New CERC rules on margins to boost power trading industry

New CERC rules on margins to boost power trading industry
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First Published: Sun, Jan 17 2010. 08 51 PM IST

Updated: Sun, Jan 17 2010. 08 51 PM IST
Exercising its powers under the Electricity Act 2003, the Central Electricity Regulatory Commission (CERC) has issued new regulations fixing trading margins for inter-state trading in electricity. Since PTC India Ltd is a market leader in this business, it will be a major beneficiary of the new regulations.
Trading margins would not exceed 4 paise a unit if the selling price of electricity is less than or equal to Rs3 a unit. The ceiling of the trading margin shall be 7p a unit if the selling price of electricity exceeds Rs3 a unit. The 4p a unit cap regime was not adequate to cover the operational and market risks borne by trading companies due to strong competitive pressures, especially in the short-term buy and sell agreements. This regulation will help the growth of the power trading industry.
During FY09, short-term trading (STT) constituted 47% of the total power traded by the PTC. The new trading margin regulations will have a positive impact on PTC’s profit as the company generates higher volumes through short-term trading (where the margin was earlier capped at 4p a unit). We expect the net profit to increase by Rs29.9 crore in FY11 estimates and by Rs45.7crore in FY12 estimates, on account of the new regulations.
Some of the main features of the new regulations are: The trading margins would apply only to short-term buy-sell contracts for inter-state trading and shall not exceed 4p a unit if the selling price of electricity is less than or equal to Rs3 a unit. The ceiling of trading margin shall be 7p a unit in case the selling price of electricity exceeds Rs3 a unit.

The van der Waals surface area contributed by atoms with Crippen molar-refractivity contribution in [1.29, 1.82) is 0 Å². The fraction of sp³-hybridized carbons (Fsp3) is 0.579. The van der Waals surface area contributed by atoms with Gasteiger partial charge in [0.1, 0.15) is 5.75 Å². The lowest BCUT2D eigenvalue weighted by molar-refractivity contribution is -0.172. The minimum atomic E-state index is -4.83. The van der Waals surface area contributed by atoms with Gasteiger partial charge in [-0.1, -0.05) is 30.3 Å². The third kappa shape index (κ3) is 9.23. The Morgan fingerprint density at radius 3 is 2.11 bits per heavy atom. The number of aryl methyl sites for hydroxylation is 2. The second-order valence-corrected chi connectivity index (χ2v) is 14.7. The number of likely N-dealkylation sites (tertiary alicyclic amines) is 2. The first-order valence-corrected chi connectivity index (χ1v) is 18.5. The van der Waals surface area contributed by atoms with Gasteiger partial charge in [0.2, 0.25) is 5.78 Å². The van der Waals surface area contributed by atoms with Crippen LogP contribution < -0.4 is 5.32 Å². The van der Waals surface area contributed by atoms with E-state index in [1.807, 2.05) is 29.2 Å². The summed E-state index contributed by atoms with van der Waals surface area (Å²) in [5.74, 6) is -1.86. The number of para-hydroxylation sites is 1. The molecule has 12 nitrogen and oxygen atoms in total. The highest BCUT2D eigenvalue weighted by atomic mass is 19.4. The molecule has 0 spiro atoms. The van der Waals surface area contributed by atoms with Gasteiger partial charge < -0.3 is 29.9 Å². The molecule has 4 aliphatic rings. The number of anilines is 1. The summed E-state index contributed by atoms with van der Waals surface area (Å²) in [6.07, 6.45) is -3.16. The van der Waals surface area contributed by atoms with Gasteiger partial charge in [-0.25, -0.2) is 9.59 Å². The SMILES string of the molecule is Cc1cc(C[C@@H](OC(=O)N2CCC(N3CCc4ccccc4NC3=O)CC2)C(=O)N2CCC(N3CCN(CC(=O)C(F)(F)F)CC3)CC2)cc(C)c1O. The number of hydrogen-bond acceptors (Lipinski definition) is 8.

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If more than one trading licensees are involved in a chain of transactions, the ceiling on the trading margin shall include the margins charged by all the traders put together. In other words, traders can’t circumvent the ceiling by routing electricity through multiple transactions.
The new ceiling rates on the trading margin would come into force after one month so that the existing contracts can be re-aligned by the parties, if required. Long-term agreements have been exempted from trading margins to facilitate innovative products and contracts for new capacity addition, involving higher transaction risk. Also, the trading margin on long-term contracts was not consistent with the tariff-based competitive bidding guidelines, which envisage the discovery of electricity prices through competition among suppliers.
According to CERC guidelines issued in May 2006, the margins for inter-state power trading are capped at 4p a unit of power traded. Total power trading volume in the past five years have increased at a compounded annual growth rate (CAGR) of 17%. The entry of new players in the power trading business affected PTC’s volume, resulting in steep erosion of the company’s market share (to 46%).
As of FY09-end, there were 13 trading licensees (increased from nine in FY07). PTC has the greatest reach in the Indian power trading market and is also the market leader. The short-term trading solution forms a major part of PTC’s trading portfolio at present with its transactions covering almost all state electricity utilities in the country.
Outlook and valuation
We believe that PTC’s emphasis on the long-term trading (LTT) segment will help it sustain high growth. In FY09, STT constituted 47% of the total power traded by the company. It proposes to increase its power trading mix to 70:30 in favour of LTT. PTC’s increased focus on LTT is expected to provide consistent cash flows compared to STT as the number of units generated is expected to be uniform, resulting in reduced volatility.
The company has already signed a power purchase agreement and a memorandum of understanding for purchasing 16,313MW and 18,290MW of power, respectively. The establishment of subsidiaries with the prime object of investment in power projects is also expected to help PTC acquire a stake in additional projects. The strategic initiatives taken by PTC are expected to catapult it from being a mere short-term energy trader to an integrated energy player.
We expect PTC to post a CAGR of 28% over FY09-12 estimates, following the commissioning of new power projects. We estimate the company’s profit to post a CAGR of 28.3% over FY09-12 estimates. We have revised our profit after tax estimates from Rs119 crore to Rs148.9 crore for FY11 estimates, and from Rs146 crore to Rs191.7 crore for FY12 estimates. Accordingly, we have revised our earnings per share estimates from Rs4 to Rs5.1 in FY11 estimates, and from Rs5 to Rs6.5 for FY12 estimates. We maintain our accumulate recommendation on the stock.
Photo by Ramesh Pathania and Graphics by Ahment Raza Khan/Mint
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First Published: Sun, Jan 17 2010. 08 51 PM IST